The Clampers pride themselves on the age of their organization and several of the web sites talk about the competition among brotherhoods for the oldest existing order.
One book in this author's Western History Collection dedicates Chapter XXVII to the author's "Experience with the Lodge of E Clampus Vitus". The author, W.T. Ellis entitled his 1939 publication "MEMORIES: My seventy-two years in the Romantic County of Yuba, California." Published by the University of Oregon at Eugene, this biography is a treasure trove of history.
So in appreciation of Sunol's monument makers and in honor of E Clampus Vitus this author posts author Ellis' entire chapter below:
EXPERIENCE WITH THE LODGE OF E CLAMPUS VITUS
In a previous chapter, I have mentioned that I first joined this lodge on my first business trip to Downieville, having been advised that it was necessary to be a member of this lodge if I expected to obtain any business with the merchants.
The night I joined, the meeting was held in quite a large hall, and there must have been about one hundred men present. When the proceedings were about to commence and the meeting called to order by the presiding officer, whose title was "Noble Grand Humbug" those present were seriously admonished to keep quiet and preserve due decorum during the initiation.
I was then led out by two husky men and was stationed before the Noble Grand Humbug, who proceeded to ask my name, my age, my occupation and this was followed by very embarrassing questions.
The Noble Grand Humbug, then addressed those assembled and asked them in a loud voice, if in their opinion I had answered all questions in a satisfactory manner and asked, "What is the will of the lodge?" In unison and with practically one voice, all those present roared, "Initiate the Son of a B----." They all then joined in a song which commenced as follows:--
"You will get all that is coming to you,
And a damn sight more before you are through.."
(I will not give the rest of the song for obvious reasons.)
I have still a very vivid recollection that the DID initiate me and for about two hours I was put through various hazings, from being dropped for a coffin, suspended in the air with a trick opening bottom, into a tank of cold water, to crawling through what was called a "noiseless cavern," which consisted of a long pipe, just wide enough to crawl through and when I got about the middle of the pipe, several husky fellows, commenced to roll it back and forth the hall's length, all the time belaboring the tank with clubs, which made it anything but "noiseless." The finishing touch was trying to ride the back of a large stuffed bear in my birthday suit, the bear being so adjusted that it would buck me off quite frequently; there was no use to attempt to refuse to "do my stuff"; I soon found that out because four good husky fellows would compel me to keep up with the programme. It was rather a cold evening but notwithstanding my lack of clothing, I was bathed in perspiration; the final stunt was to throw me in a bank of snow outside the building "to cool me off" and then immediately returned to the hall, where two huskies with Turkish crash towels gave me a rubdown and then helped me to put on my clothes. Then each "brother" in turn came up and saluted and welcomed me and shook my hand, each one apparently trying to outdo the other in the violence of the hand shake, which left my hand sore for a week. Otherwise, outside of being "just a little sore and bruised," there were no ill effects from my experience.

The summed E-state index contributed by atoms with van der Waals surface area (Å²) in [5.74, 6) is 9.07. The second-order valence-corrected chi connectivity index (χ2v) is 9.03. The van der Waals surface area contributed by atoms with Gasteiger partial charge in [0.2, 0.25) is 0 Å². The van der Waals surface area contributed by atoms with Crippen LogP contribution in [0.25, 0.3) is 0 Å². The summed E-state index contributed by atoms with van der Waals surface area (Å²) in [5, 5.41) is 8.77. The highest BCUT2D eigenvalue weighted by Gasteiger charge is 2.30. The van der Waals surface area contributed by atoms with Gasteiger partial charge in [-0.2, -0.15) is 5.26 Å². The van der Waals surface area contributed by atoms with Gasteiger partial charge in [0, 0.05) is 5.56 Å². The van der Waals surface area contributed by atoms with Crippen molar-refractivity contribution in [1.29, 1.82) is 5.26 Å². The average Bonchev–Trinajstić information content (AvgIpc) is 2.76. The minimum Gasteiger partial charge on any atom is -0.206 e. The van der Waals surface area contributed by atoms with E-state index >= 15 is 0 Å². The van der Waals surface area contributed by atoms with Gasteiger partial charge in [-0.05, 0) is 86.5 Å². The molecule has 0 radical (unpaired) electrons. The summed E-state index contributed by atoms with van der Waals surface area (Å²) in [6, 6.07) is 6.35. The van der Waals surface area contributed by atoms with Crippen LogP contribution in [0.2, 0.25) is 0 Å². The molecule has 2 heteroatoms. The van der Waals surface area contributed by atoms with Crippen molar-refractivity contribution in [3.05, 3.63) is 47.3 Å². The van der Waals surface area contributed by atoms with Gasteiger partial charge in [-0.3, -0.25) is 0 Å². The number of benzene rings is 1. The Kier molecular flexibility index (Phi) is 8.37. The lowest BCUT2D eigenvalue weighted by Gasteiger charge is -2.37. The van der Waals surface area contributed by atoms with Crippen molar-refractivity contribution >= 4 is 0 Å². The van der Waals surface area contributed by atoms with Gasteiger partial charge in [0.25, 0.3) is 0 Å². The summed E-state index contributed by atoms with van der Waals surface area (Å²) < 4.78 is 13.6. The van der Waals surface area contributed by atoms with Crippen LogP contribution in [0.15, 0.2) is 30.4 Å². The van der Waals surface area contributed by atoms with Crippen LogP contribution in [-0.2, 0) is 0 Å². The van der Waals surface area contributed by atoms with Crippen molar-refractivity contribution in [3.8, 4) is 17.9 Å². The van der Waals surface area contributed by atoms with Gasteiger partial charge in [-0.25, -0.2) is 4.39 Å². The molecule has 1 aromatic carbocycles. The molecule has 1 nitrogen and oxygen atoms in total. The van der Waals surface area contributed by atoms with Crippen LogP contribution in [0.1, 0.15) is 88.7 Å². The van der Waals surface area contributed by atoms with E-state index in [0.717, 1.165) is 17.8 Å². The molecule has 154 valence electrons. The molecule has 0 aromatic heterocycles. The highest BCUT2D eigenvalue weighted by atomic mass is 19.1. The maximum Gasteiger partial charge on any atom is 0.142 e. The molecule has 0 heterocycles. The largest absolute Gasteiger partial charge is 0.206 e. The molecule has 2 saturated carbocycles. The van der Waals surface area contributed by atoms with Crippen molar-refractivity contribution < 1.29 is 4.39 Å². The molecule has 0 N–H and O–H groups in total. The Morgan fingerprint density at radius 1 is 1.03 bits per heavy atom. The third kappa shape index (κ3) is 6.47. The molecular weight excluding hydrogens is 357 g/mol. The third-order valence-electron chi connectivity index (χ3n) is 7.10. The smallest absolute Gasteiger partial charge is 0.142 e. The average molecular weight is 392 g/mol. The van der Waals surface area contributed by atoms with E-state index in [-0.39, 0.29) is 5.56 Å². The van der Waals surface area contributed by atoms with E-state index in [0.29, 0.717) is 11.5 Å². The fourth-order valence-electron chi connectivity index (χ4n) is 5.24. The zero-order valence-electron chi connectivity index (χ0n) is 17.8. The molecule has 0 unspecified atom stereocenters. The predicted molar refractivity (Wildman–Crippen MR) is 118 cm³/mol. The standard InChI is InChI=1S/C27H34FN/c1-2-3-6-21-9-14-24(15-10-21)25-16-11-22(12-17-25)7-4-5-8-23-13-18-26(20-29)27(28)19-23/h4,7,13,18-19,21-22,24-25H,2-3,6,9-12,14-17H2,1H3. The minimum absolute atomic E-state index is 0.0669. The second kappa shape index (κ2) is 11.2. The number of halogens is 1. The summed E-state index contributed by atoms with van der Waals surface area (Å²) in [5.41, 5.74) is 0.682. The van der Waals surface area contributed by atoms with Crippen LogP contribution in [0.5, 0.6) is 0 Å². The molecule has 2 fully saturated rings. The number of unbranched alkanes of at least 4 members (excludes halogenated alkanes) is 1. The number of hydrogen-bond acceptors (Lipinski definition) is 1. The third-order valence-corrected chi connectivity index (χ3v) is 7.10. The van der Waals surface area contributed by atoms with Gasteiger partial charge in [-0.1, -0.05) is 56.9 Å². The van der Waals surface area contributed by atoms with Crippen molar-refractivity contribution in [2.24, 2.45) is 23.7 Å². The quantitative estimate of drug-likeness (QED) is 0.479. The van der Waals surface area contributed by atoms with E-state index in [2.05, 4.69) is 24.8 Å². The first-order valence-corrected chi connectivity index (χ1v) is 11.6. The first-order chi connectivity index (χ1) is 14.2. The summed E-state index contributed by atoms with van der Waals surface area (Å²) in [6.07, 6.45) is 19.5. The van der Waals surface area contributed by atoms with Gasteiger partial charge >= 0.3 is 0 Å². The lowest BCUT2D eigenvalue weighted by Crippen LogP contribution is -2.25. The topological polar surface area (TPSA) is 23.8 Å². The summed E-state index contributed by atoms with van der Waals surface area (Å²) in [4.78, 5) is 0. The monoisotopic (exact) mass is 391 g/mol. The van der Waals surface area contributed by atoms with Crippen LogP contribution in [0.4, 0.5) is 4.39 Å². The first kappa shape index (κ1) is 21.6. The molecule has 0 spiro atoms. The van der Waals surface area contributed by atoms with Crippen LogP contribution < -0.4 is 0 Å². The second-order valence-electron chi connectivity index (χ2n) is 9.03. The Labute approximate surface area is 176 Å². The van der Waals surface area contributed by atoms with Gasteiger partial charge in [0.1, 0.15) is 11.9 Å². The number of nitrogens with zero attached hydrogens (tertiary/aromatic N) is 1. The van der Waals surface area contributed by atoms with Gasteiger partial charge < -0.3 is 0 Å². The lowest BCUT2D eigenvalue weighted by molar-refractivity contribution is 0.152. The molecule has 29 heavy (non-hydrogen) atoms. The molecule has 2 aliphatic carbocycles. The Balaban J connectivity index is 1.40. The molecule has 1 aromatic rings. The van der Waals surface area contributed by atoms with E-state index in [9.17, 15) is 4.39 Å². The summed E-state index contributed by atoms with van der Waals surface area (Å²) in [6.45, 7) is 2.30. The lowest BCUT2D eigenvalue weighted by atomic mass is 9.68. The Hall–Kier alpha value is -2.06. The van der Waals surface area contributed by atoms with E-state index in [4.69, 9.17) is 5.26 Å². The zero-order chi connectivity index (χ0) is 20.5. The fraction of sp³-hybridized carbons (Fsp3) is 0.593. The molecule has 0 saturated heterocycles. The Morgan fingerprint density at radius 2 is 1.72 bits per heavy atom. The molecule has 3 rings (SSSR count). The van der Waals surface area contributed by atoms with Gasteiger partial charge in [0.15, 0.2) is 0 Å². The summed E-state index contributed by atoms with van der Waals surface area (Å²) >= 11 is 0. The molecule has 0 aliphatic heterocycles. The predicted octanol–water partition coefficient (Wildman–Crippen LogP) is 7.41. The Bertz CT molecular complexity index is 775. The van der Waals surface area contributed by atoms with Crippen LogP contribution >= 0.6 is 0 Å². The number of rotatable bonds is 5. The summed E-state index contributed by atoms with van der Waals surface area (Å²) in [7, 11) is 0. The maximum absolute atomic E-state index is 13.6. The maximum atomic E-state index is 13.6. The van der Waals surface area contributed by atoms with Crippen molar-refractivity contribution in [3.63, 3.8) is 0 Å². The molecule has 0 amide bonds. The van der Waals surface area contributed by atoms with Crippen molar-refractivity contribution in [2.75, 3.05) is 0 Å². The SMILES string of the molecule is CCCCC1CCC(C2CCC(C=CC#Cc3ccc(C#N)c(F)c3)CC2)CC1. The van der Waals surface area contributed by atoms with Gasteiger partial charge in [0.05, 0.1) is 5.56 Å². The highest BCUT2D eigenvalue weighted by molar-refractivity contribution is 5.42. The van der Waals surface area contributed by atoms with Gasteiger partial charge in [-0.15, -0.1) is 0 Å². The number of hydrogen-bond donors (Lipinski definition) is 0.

As far as I can learn, this lodge of E Clampus Vitas started in the mountain areas for amusement purposes during the long winter months, when snows prevented mining and where there was little or no communication with the outside world except the mails. Several of the larger mountain towns had their separate lodges and they really did a lot of charitable work. I remember that at Downieville one time, a miner was accidentally killed, leaving a wife and several children; a meeting of the full membership of the Lodge was called and every one was expected to contribute to a charity fund which was at once turned over to the widow amounting to several hundred dollars.
However, my "initiation" was not forgotten and I swore to get even on some and shortly afterwards, I helped to start a lodge of E Clampus Vitus in Marysville. We had a large hall of the second story of the present brick building at the southeast corner of D and First Streets; we raised funds and had a complete set of necessary paraphernalia, obtained a copy of the "ritual" from Downieville and were "ready for business." It wasn't long before most all business men and their clerks had joined the lodge. We initiated candidates quite often, mostly drummers, and we made agreements for quite a long time while between the business houses, that drummers had to "belong to the lodge" if they wanted to get orders. Almost every week we would have an initiation and every member knew when a "sucker" was had for a initiation that evening, when the "hewgag" sounded, which sounded like a fog horn and could be well heard over town. A minister of a certain church heard about the lodge's "doings" and took exceptions to their practices and complained that most of these initiations were on Sunday evenings, so on one Sunday evening, he gave a sermon on the absence of men at church and exclaimed, "Where, oh where are our young men tonight" and just at that moment the hewgag was heard with its weird and mournful sound, and many in the congregation were unable to refrain from laughing, as that sound of the hewgag was sufficient answer as to "Where, oh where are our young men tonight?"